What one word could I use to describe finding a job after college? Tough. Speaking as someone who was a graduate not too long ago, I can tell you it isn’t easy, but there are things you can do to maximise your chances.

  • Make sure your applying to the right job for you

If you know the job you want after college then that’s half the battle! I wasn’t one of those lucky people. I finished a Degree in Computing and realised then that it’s not what I wanted to do. As you could imagine, my parents were delighted to hear that after paying for me to go to college.

The last thing you want to do is get your “big break” into the big bad world and realise you signed up to something you don’t enjoy, just because it’s in the right industry. Take some time to do some research online or, better again, talk to people in the industry, and find the job that’s right for you or the path that will lead you to the job you really want down the line. That takes me to my next tip.

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  • Use Social Media to your advantage

Spoiler alert, it turns out social media can be used for more than just sharing pictures of your food or the “mandatory airport check-in” that lets everyone know you’re going to Spain for a week. Social Media can be a huge help in getting your career kick-started. LinkedIn was a great help to me when I graduated and hadn’t the slightest idea what to do next. As well as having a crazy amount of job advertisements to read over and find out what jobs sound interesting, it’ll give you the chance to reach out and talk to people in the industry and learn the things that you can’t read on an advertisement.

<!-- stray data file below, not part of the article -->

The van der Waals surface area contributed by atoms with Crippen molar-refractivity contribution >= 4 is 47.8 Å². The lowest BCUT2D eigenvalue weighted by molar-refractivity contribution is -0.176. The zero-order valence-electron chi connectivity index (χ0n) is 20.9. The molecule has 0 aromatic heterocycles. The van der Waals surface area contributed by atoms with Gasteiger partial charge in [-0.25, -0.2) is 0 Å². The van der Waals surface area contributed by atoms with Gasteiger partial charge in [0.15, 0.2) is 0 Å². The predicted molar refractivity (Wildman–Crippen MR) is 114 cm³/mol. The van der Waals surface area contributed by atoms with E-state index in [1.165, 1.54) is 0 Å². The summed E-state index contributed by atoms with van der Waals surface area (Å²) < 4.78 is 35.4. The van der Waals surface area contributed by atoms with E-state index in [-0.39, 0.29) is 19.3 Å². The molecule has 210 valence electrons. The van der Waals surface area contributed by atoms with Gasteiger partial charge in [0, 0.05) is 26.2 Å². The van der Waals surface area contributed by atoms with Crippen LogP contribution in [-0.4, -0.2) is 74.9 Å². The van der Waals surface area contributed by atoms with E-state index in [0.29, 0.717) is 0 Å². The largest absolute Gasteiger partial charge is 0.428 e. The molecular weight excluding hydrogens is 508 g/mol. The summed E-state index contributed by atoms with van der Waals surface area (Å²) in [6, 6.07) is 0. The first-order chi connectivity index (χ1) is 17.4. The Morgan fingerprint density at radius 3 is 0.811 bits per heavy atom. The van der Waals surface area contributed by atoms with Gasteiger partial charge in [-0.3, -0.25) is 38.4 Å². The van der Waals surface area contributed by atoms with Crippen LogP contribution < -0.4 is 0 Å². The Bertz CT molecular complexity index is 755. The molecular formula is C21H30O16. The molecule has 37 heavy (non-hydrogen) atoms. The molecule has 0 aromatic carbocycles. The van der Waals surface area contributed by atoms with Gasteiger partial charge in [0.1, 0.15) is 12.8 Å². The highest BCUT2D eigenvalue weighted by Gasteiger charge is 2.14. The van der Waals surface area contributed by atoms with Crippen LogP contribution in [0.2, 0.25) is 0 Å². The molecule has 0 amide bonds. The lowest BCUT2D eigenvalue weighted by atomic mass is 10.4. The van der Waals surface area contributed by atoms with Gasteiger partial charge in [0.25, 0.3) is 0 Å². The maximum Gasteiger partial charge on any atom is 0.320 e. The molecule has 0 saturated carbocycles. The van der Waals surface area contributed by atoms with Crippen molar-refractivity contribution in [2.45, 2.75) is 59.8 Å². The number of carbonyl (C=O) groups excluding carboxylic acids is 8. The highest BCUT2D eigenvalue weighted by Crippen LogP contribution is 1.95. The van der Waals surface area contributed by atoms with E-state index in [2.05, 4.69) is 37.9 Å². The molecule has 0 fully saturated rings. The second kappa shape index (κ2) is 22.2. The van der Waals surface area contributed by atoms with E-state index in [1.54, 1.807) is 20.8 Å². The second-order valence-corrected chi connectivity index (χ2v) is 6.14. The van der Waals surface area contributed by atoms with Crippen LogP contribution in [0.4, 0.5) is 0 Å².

Also, having a good LinkedIn profile can do a lot of the work for you. Write a well thought out “About Me” section to tell recruiters visiting your profile about yourself and what you’re looking for. You can keep an up-to-date copy of your CV on your profile and put in as much detail on your experiences as possible.

  • Your CV

All job applications will ask you to submit a CV when you apply so you probably have the one version that you send to every application you find interesting, but my advice is don’t do this! Tailor your CV to the job you’re applying to. It might be a bit of a pain tailoring your CV to every job you’re applying for but, in the long run, is it not worth the effort? I’m not saying you should make a new CV every time you’re applying to a job, I’m saying you’re CV should tell a recruiter why you’re perfect for this specific role and company!

Avoid going over the top with your CV too. I’ve seen CV’s covered in graphs, pictures and charts, followed by one line about experience and some contact details. Keep your CV simple, don’t use different fonts or lots of colours and use as much detail as you can to describe what you’ve done and what you can do. Talk about the jobs you’ve had, the projects you’ve worked on or anything else that could make an employer think you’re the right person for their job.

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  • Ask for help!

My last, and probably most useful, point of advice is ask for help! Reach out to recruiters and ask for their advice or any tips they might be able to give you. We know what companies are looking for and we can advise you on how your CV should look.

Searching for your next role in the IT sector? Contact myself or check out our roles HERE